Discovered by a team of Italian scientists using three year's worth of data from the Mars Advanced Radar for Subsurface and Ionosphere Sounding (MARSIS) instrument on the European Space Agency's Mars Express orbiter, the potential lake is at least a few meters deep, and might be a fixed, steady feature of the subsurface. They have also detected water ice and seen drops of condensation on spacecraft. This new discovery suggests that there had always been liquid water on Mars, but we had been looking in the wrong place. Where this water went and how, taking most of Mars' atmosphere with it, is one of the great and ominous environmental mysteries of our time. Water is now driving NASA's exploration into the outer solar system, where ocean worlds - like Jupiter's moon Europa and Saturn's moon Enceladus - hold the potential to support life.
"I've been studying life in ice for 35 years", he said.
What they believe to be a lake sits beneath the Red Planet's south polar ice cap, and is about 20km across. But Clifford holds out hope subsurface geothermal hotspots like those that power volcanoes and hot springs on Earth could sufficiently heat portions of the Martian underworld to allow liquid reservoirs to exist there without the need for life-sabotaging salt levels. "This condition on Earth happens only when you observe subglacial water, like in Antarctica, over places like Lake Vostok".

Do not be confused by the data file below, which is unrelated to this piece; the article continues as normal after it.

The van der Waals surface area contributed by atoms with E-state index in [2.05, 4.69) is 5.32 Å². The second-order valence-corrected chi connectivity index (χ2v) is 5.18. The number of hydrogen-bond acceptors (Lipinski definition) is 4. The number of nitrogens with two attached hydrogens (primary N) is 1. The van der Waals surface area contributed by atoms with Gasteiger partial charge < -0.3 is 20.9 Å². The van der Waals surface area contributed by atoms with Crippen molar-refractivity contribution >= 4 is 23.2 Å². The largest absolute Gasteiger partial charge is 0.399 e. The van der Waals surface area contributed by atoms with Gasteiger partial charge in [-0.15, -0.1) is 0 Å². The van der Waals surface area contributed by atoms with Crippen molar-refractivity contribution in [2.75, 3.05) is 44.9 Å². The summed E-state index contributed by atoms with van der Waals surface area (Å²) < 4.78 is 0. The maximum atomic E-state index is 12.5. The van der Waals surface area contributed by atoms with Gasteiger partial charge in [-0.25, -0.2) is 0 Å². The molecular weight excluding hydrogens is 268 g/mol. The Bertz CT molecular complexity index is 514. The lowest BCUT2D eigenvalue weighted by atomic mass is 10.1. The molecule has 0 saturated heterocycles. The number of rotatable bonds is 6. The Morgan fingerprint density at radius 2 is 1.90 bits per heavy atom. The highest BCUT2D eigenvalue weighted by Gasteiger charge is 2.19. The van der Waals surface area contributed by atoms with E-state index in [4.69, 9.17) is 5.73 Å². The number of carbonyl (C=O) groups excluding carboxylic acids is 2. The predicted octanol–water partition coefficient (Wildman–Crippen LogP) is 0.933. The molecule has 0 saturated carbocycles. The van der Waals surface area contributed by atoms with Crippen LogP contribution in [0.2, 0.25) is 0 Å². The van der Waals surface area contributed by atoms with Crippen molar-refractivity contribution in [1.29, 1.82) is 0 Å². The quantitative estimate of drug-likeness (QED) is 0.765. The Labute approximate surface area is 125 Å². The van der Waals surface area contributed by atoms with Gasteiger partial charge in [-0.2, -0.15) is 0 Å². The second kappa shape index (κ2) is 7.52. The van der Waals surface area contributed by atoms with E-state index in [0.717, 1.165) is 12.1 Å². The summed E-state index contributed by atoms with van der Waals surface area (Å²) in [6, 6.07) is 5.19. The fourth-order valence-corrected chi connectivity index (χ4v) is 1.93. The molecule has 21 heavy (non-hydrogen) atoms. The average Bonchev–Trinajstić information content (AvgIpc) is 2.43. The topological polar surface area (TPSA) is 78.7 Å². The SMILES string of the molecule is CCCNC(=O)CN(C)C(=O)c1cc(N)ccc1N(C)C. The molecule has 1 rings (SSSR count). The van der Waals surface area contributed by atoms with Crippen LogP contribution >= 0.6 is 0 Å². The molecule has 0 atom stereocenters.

Despite the obvious excitement surrounding the findings, Mars' surface is "inhospitable to life", according to the Open University's Dr. Manish Patel, and researchers are not any closer to finding life than they were prior to the announcement. Microbes are amazingly good at finding ways of surviving, once they exist.
"It's probably not a very large lake", Professor Roberto Orosei, who led the study, said.
Jeffrey Plaut of NASA's Jet Propulsion Laboratory said in an email that the interpretation that it is liquid water is "certainly plausible, but it's not quite a slam dunk yet". Coincidentally, one of these zones lies right over the new study area where the unusual signal was found, Bramson said.
The European Space Agency’s Mars Express spacecraft used radar to detect a lake of liquid water on the Red Planet
It has taken the persistence of scientists working with this subsurface-probing instrument to develop new techniques in order to collect as much high-resolution data as possible to confirm their exciting conclusion. Oh, you can't. It's been forced into a drastic hibernation by deadly dust storms so intense they've engulfed the entire planet.
Coates' own next mission, the rover Exomars, will set off for the planet in 2020 and is scheduled to arrive in 2021.
Even if this new discovery is validated, experts are lukewarm about whether this body of water would be suitable for life. Coates thinks the chance of finding it has just gone up. But the spacecraft's eccentric orbit oscillates between distances of 220 miles and 6,200 miles from the Martian topography, giving the team relatively brief periods of time to probe beneath the ice.
The readings were taken between May 2012 and December 2015, says the release.
And although Antarctica is hard to get to, it's a lot easier than Mars.
Beneath this, researchers spotted something unusual 1.5km under the ice. "People have talked about melting through Enceladus's ice, and maybe that would work, but it's not easy".
And on the last day of the month, Mars will reach its highest point around midnight, and will be visible roughly 35 degrees above the southern horizon, or one-third of the distance between the horizon and overhead.